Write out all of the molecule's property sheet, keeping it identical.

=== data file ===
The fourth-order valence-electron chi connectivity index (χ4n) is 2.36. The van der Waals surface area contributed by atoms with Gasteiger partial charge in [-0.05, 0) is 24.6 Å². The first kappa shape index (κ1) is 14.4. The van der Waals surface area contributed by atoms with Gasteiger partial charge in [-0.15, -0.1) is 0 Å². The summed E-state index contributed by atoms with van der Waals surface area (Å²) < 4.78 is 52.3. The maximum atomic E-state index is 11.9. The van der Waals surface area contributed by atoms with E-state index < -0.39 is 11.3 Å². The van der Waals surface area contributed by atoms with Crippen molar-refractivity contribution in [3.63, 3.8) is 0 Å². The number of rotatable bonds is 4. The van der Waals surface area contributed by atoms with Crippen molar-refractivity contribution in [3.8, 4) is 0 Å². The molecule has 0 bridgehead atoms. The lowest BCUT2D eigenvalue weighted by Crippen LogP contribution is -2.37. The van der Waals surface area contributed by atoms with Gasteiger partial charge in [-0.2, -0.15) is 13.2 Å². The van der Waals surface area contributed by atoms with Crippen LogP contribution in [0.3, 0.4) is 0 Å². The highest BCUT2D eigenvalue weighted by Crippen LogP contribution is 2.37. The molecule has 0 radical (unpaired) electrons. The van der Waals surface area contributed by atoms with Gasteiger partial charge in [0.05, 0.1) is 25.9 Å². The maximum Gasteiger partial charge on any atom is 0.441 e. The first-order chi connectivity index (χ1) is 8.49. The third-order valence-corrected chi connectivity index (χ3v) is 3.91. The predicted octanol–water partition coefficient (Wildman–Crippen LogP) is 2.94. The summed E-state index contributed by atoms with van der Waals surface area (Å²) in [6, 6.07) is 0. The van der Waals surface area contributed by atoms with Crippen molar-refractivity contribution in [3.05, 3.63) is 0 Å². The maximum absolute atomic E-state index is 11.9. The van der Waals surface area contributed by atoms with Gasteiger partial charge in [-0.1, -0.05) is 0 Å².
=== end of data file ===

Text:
The fourth-order valence-electron chi connectivity index (χ4n) is 2.36. The van der Waals surface area contributed by atoms with Gasteiger partial charge in [-0.05, 0) is 24.6 Å². The first kappa shape index (κ1) is 14.4. The van der Waals surface area contributed by atoms with Gasteiger partial charge in [-0.15, -0.1) is 0 Å². The summed E-state index contributed by atoms with van der Waals surface area (Å²) < 4.78 is 52.3. The maximum atomic E-state index is 11.9. The van der Waals surface area contributed by atoms with E-state index < -0.39 is 11.3 Å². The van der Waals surface area contributed by atoms with Crippen molar-refractivity contribution in [3.63, 3.8) is 0 Å². The number of rotatable bonds is 4. The van der Waals surface area contributed by atoms with Crippen molar-refractivity contribution in [3.8, 4) is 0 Å². The molecule has 0 bridgehead atoms. The lowest BCUT2D eigenvalue weighted by Crippen LogP contribution is -2.37. The van der Waals surface area contributed by atoms with Gasteiger partial charge in [-0.2, -0.15) is 13.2 Å². The van der Waals surface area contributed by atoms with Crippen LogP contribution in [0.3, 0.4) is 0 Å². The highest BCUT2D eigenvalue weighted by Crippen LogP contribution is 2.37. The molecule has 0 radical (unpaired) electrons. The van der Waals surface area contributed by atoms with Gasteiger partial charge in [0.05, 0.1) is 25.9 Å². The maximum Gasteiger partial charge on any atom is 0.441 e. The first-order chi connectivity index (χ1) is 8.49. The third-order valence-corrected chi connectivity index (χ3v) is 3.91. The predicted octanol–water partition coefficient (Wildman–Crippen LogP) is 2.94. The summed E-state index contributed by atoms with van der Waals surface area (Å²) in [6, 6.07) is 0. The van der Waals surface area contributed by atoms with Crippen molar-refractivity contribution in [3.05, 3.63) is 0 Å². The maximum absolute atomic E-state index is 11.9. The van der Waals surface area contributed by atoms with Gasteiger partial charge in [-0.1, -0.05) is 0 Å².